Qualitative Observation Discussion
Statisticians and engineers generally prefer quantitative over qualitative observations mainly due to their objectivity, acceptable degree of accuracy and statistical validity of findings. While quantitative research explores and explains universal laws, cause – effects of events and relationships, the qualitative research investigates real understanding of the context, people’s perceptions, experiences, moods and as the result, deals with a wide range of subjective information and data. However, there are plenty of business situations, when qualitative observations may be preferred.
Firstly, the statistician may use qualitative observation for obtaining descriptive or analytical information about situation, program, procedure, etc. The obtained information may be used for developing theoretical knowledge, which can be further tested using quantitative research. Secondly, qualitative observation is preferred for investigating motivations for people’s behavior, their perceptions, and experiences. Qualitative observation will allow identifying, for example, why people prefer certain service or good. As the result, before designing new service or product, it may be useful to investigate people’s reactions or expectations. By conducting the survey, researchers will obtain necessary information directly from potential clients.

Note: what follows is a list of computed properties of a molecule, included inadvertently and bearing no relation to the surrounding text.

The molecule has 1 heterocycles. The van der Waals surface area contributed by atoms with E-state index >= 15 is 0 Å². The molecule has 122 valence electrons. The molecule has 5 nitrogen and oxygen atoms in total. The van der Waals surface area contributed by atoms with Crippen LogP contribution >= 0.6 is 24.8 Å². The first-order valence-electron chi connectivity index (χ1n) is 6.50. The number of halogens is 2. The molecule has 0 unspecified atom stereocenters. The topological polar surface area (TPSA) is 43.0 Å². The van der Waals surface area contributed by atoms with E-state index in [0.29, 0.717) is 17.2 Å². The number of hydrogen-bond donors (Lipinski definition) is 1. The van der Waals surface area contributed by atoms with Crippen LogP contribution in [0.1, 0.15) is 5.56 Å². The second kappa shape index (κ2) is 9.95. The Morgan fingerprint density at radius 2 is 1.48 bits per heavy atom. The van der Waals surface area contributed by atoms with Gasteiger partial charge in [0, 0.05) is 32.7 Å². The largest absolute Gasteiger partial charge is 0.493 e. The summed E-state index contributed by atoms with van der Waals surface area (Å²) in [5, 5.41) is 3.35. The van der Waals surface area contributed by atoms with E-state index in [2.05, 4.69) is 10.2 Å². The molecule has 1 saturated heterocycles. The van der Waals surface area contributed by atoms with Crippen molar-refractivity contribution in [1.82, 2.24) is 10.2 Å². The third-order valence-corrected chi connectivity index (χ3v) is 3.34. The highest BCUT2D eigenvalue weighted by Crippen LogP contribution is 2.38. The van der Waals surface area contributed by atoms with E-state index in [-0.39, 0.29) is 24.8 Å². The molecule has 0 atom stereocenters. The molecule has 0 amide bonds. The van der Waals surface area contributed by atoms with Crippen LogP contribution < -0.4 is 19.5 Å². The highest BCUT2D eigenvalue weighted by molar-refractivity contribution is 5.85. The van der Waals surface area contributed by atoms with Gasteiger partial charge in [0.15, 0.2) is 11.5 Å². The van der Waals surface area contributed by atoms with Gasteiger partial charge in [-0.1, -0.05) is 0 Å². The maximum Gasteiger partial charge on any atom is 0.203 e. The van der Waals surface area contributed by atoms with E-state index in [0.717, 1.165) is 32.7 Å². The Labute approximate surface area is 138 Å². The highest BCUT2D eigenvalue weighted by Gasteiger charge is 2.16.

Qualitative observation may be also used for investigating strengths and weaknesses of the products or success of brand positioning or marketing strategy. As the result, qualitative methods are preferred, when researchers are to understand the reasons behind the results and outcomes. Finally, qualitative methods may be applied for analysis of obtained quantitative data. While quantitative methods produce numbers, measures, weights, etc., qualitative methods give an understanding of received numbers and may be used to explain unusual trends or unexpected results.
Qualitative methods may also be used for developing recommendations and making suggestions based on people’s reactions, expectations, perceptions. In conclusion, there is a wide range of business situations, such as designing new product or service, examining product potential, evaluating marketing campaign, etc., when qualitative research is preferred.
Denzin, N. K. & Lincoln, Y. S. (2005). The Sage Handbook of Qualitative Research (3rd ed.). Thousand Oaks, CA: …